Scenic USA - South Dakota

Mount Rushmore National Memorial

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Mount Rushmore National Memorial - Keystone, South Dakota

Photo by Roger Gillette
Inset photos courtesy of the NPS

     Presidents' Day, Washington Profile - Mount Rushmore National Memorialhonoring the most famous presidents United States on the 3rd Monday in February, was never implemented by the U.S. Government. This unofficial holiday was established by aggressive advertisers, shifting emphasis from the actual birthdays to a three day weekend with plenty of department store sales. Most Americans believe that the day was established by law, and combined the birthdays of Washington and Lincoln.
     John Gutzon de la Borglum proposed a much grander plan to celebrate his favorite presidents. And when Doane Robinson had read about Borglum's Stone Mountain carving, he invited John Borglum to South Dakota. The Avenue of Flags - Mount Rushmore National Memorial Borglum may have realized that Stone Mountain would only achieve regional success, so he offered an idea of national interest ... the U.S. Presidents. Borglum first suggested carvings of Washington and Lincoln for the Black Hills site. Borglum also suggested that friend and conservationist President Theodore Roosevelt to be added as well, considered a hero of the Spanish-American War, builder of the Panama Canal and naturalist. Thomas Jefferson, author of the Declaration of Independence, was added, rounding out the theme of Manifest Destiny.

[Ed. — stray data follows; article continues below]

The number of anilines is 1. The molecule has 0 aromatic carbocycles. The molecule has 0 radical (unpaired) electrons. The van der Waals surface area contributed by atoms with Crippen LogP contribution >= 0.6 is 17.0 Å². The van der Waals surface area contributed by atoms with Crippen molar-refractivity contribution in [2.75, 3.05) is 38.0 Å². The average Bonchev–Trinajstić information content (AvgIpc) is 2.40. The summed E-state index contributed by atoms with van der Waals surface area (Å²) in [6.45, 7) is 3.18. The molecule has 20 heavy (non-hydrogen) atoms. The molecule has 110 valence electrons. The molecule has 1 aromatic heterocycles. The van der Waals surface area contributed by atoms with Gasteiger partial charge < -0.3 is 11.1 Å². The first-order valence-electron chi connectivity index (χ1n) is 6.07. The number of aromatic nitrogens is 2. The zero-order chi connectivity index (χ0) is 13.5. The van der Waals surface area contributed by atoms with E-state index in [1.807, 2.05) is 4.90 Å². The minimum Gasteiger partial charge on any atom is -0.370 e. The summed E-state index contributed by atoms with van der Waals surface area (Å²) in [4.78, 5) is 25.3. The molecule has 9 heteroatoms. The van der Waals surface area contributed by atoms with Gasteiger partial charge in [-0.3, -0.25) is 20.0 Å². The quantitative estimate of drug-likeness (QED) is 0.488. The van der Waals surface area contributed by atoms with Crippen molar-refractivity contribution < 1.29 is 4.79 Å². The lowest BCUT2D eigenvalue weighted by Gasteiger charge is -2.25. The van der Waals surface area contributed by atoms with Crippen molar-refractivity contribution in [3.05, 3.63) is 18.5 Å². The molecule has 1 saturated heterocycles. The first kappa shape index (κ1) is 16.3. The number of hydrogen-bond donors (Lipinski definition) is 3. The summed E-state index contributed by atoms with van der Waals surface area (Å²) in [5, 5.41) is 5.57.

Borglum, with a grand vision Hall of Records (Closed to the Public) - Mount Rushmore National Memorial for the mountain also created a plan for what he called the Hall of Records. It would be a repository for our nation's charter documents. Although Borglum died in 1941, the idea would live on. Located behind the heads, the Hall of Records contains 16 porcelain panels with the text from the Declaration of Independence, the Constitution, Bill of Rights, the story of the Presidents and a Borglum biography, all sealed in a teakwood box and placed in a titanium vault.
     Although the presidential stone carvings at Mount Rushmore are familiar to most of the world, for those having never visited the national monument, the Avenue of Flags leads from the entrance to Grandview Terrace. This decorative corridor greets all the monument visitors with a line of 56 flags, including all the American states and territories. Don't miss the Presidential Trail, a half-mile walk that offers spectacular views of America's most famous presidents.

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